Oct 16, 2012

Income inequality. Canadians are worried. What do Singaporeans say?

The Gini coefficient is a common method of telling whether we're all better off. A high Gini coefficient means the richer are much better off and the poor are much poorer.

A common interpretation is that a high Gini coefficient says that we are not all better off. Not just the poor. The rich are also not better off.
A basic income or a citizen-ownership income will go a long way to reduce the Gini coefficient for most countries.

According to the BBC, "A Gini-coefficient of 0.4 is generally regarded as the international warning level for dangerous levels of inequality."

Canada's Gini coefficient is only 0.3+, and the Canadians are worried.

Canadians can challenge income inequality: new Broadbent Institute paper October 2012
"The Environics poll conducted earlier this year shows that Canadians are ready to challenge income inequality: 77% believe that income inequality is a major problem for Canada, and a clear majority – including a majority of Conservative voters – are willing to protect our social programs, even if it means paying higher taxes. 9 out of 10 respondents agreed that reducing income inequality should be a priority for the federal government."

Ed Broadbent on ways to bridge Canada’s growing income gap, and why the [top] one per cent should care

"The evidence from countries all over the world shows that widening gaps in income threaten all of the things that make for a good community. In contrast, societies with greater income equality are generally less violent, healthier, have higher levels of voting, greater social mobility and more prosperity.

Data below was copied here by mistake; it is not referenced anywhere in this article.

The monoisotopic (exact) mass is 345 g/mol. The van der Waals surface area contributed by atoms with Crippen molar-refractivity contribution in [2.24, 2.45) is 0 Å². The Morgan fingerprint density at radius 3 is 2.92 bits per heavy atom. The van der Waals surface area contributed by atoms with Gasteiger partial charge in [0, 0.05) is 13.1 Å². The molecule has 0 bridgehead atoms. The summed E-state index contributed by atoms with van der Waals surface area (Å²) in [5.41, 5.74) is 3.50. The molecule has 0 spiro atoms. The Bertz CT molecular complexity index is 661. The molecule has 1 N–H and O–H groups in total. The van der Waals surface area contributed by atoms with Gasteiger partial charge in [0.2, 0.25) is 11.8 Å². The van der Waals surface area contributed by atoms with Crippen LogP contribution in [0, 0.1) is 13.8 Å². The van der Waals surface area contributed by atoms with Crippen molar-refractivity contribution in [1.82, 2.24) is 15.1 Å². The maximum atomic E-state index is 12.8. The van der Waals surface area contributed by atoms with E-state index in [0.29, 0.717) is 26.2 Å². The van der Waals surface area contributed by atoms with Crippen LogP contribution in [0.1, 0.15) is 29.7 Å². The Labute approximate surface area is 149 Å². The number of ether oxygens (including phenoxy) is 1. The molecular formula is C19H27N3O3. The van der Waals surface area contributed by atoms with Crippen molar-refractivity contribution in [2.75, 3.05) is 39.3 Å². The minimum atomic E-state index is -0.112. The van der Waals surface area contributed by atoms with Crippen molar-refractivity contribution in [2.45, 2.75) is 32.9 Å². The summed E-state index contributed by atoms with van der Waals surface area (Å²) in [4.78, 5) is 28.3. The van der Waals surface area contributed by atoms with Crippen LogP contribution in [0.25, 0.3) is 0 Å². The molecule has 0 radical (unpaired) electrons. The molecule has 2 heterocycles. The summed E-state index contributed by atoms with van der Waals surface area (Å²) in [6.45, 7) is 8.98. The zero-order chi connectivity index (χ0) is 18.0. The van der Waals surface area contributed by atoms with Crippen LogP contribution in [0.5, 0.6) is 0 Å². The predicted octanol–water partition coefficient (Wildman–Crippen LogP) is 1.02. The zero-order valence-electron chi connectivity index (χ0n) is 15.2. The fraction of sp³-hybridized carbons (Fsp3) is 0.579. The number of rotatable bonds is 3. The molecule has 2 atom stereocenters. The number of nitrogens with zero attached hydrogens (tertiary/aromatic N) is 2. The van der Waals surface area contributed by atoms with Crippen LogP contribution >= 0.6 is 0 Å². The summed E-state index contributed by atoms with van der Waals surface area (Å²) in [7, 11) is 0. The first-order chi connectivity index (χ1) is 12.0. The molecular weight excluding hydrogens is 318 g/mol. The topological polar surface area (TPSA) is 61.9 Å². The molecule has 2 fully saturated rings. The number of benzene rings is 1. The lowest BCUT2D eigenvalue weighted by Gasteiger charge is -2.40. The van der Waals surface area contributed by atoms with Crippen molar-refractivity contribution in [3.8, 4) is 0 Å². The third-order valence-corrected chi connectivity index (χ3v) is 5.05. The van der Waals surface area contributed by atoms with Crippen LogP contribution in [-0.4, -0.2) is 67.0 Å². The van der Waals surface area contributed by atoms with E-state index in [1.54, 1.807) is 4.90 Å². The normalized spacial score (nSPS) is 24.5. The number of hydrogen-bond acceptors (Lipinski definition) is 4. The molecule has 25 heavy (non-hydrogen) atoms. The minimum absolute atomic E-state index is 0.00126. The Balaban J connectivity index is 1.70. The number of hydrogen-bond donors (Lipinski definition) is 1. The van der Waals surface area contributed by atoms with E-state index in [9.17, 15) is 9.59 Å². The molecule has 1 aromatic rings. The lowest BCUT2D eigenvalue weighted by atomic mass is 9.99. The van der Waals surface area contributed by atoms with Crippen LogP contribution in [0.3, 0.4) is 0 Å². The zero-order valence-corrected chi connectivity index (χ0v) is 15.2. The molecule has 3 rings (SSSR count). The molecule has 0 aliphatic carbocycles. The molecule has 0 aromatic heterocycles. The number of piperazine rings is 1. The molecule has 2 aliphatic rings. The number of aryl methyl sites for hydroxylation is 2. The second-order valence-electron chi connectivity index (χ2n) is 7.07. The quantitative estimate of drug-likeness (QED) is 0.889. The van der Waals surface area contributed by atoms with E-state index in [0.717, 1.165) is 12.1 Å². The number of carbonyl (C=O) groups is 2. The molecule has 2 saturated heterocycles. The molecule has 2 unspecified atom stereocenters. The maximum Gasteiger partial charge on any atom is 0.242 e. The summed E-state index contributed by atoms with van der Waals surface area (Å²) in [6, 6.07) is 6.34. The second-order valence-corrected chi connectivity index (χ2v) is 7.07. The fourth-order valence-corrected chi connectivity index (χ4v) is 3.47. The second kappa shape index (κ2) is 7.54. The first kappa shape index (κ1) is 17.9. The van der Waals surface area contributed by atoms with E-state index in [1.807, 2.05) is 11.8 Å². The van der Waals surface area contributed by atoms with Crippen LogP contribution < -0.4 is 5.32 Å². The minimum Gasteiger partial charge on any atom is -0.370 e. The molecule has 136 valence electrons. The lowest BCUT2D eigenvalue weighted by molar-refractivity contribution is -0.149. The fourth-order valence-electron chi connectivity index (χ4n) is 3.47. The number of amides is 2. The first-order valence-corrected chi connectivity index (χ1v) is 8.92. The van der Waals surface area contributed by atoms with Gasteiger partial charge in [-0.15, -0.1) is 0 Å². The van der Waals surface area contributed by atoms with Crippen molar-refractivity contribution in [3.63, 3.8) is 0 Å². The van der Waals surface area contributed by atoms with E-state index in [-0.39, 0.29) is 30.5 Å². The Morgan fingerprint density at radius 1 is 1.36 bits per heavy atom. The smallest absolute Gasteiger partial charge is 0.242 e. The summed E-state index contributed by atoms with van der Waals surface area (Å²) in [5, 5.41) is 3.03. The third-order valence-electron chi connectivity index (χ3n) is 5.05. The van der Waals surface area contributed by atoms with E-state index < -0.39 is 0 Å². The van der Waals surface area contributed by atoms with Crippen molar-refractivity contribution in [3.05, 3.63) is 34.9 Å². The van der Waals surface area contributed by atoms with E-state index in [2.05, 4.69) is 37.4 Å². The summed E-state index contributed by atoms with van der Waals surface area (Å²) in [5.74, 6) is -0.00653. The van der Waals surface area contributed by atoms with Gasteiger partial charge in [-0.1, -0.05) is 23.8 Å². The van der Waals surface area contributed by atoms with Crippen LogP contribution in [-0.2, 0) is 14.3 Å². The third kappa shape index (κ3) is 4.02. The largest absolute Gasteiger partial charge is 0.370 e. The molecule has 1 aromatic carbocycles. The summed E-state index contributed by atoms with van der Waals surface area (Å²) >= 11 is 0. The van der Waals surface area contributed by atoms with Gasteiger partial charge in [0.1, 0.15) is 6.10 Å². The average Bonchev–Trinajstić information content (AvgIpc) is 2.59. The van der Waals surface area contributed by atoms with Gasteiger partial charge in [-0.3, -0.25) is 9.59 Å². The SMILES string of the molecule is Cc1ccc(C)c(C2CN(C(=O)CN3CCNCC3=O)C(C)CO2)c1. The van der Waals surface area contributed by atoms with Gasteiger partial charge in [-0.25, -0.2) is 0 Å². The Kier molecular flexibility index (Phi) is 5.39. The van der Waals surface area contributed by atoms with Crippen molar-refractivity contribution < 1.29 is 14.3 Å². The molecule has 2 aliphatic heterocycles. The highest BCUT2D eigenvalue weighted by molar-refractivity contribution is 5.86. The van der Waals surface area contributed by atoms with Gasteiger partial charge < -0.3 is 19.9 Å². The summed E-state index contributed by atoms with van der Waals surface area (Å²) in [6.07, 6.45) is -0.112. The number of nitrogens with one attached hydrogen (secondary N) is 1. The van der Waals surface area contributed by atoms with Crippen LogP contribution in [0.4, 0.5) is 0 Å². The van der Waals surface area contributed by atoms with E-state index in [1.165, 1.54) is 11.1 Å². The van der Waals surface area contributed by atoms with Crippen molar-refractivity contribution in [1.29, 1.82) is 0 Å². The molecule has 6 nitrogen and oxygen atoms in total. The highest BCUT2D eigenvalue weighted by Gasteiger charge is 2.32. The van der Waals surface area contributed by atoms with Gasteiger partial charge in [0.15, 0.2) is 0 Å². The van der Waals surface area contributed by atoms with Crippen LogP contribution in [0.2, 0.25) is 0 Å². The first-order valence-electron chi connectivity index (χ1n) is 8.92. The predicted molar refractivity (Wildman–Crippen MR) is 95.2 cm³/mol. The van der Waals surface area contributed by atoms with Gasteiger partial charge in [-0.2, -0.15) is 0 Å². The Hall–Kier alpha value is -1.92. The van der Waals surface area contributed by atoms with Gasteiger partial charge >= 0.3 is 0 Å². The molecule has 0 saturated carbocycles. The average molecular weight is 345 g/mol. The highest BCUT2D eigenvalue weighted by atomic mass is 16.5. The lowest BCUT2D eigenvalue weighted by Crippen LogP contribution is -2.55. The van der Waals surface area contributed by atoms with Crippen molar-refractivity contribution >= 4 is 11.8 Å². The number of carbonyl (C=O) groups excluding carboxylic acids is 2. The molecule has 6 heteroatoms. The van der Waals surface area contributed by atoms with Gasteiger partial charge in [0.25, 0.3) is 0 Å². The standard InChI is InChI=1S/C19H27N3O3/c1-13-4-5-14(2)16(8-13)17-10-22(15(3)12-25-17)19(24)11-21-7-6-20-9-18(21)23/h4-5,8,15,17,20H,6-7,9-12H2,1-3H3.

That’s the kind of Canada we want. And one that Canadians are willing to pay for. Let’s do it."

In an opinion piece,
Ed Broadbent wrote, "We should seriously debate the concept of a Guaranteed Basic Income that ensures a minimum level of economic security for all, just as we now do for seniors through the Guaranteed Income Supplement."

In comparison, Singapore has a much higher Gini coefficient. Singapore's Gini coefficient has been going up over the years, and has reached 0.473 in 2011. According to Lim Chong Yah, "A Gini coefficient of 0.5 is normally considered a danger to breach." According to the BBC report above, 0.4 is the danger level, and Singapore is already way above the danger level.

In contrast to Canadians, Singaporeans are not worried. Lee Hsien Loong says a higher Gini coefficient could be even better, "'Supposing the world's richest man, Carlos Slim, comes to live in Singapore. The Gini coefficient will get worse. But I think Singapore will be better off. Even for the lower-income Singaporeans, it will be better."

Canada already has a basic income for their elderlies.  In sharp contrast, Singapore elderlies have to eke out a living toiling for monthly wages way below Canada's basic income for their elderlies.

No comments:

Post a Comment